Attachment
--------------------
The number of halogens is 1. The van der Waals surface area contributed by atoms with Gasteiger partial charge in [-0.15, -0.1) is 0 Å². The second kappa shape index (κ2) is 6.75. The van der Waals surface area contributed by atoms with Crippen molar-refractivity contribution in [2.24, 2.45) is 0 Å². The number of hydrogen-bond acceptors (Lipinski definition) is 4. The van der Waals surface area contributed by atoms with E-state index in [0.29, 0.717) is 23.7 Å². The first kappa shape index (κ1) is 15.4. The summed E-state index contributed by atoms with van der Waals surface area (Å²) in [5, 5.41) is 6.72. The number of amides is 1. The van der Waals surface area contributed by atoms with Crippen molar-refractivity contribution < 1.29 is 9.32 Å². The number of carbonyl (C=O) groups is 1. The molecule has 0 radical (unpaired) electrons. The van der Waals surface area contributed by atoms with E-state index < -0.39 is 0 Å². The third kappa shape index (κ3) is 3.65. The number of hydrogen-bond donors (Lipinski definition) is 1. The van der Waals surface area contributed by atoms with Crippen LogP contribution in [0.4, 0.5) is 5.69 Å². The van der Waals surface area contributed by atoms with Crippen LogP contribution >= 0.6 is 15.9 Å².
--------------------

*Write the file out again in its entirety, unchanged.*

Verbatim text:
The number of halogens is 1. The van der Waals surface area contributed by atoms with Gasteiger partial charge in [-0.15, -0.1) is 0 Å². The second kappa shape index (κ2) is 6.75. The van der Waals surface area contributed by atoms with Crippen molar-refractivity contribution in [2.24, 2.45) is 0 Å². The number of hydrogen-bond acceptors (Lipinski definition) is 4. The van der Waals surface area contributed by atoms with E-state index in [0.29, 0.717) is 23.7 Å². The first kappa shape index (κ1) is 15.4. The summed E-state index contributed by atoms with van der Waals surface area (Å²) in [5, 5.41) is 6.72. The number of amides is 1. The van der Waals surface area contributed by atoms with Crippen molar-refractivity contribution < 1.29 is 9.32 Å². The number of carbonyl (C=O) groups is 1. The molecule has 0 radical (unpaired) electrons. The van der Waals surface area contributed by atoms with E-state index < -0.39 is 0 Å². The third kappa shape index (κ3) is 3.65. The number of hydrogen-bond donors (Lipinski definition) is 1. The van der Waals surface area contributed by atoms with Crippen LogP contribution in [0.4, 0.5) is 5.69 Å². The van der Waals surface area contributed by atoms with Crippen LogP contribution >= 0.6 is 15.9 Å².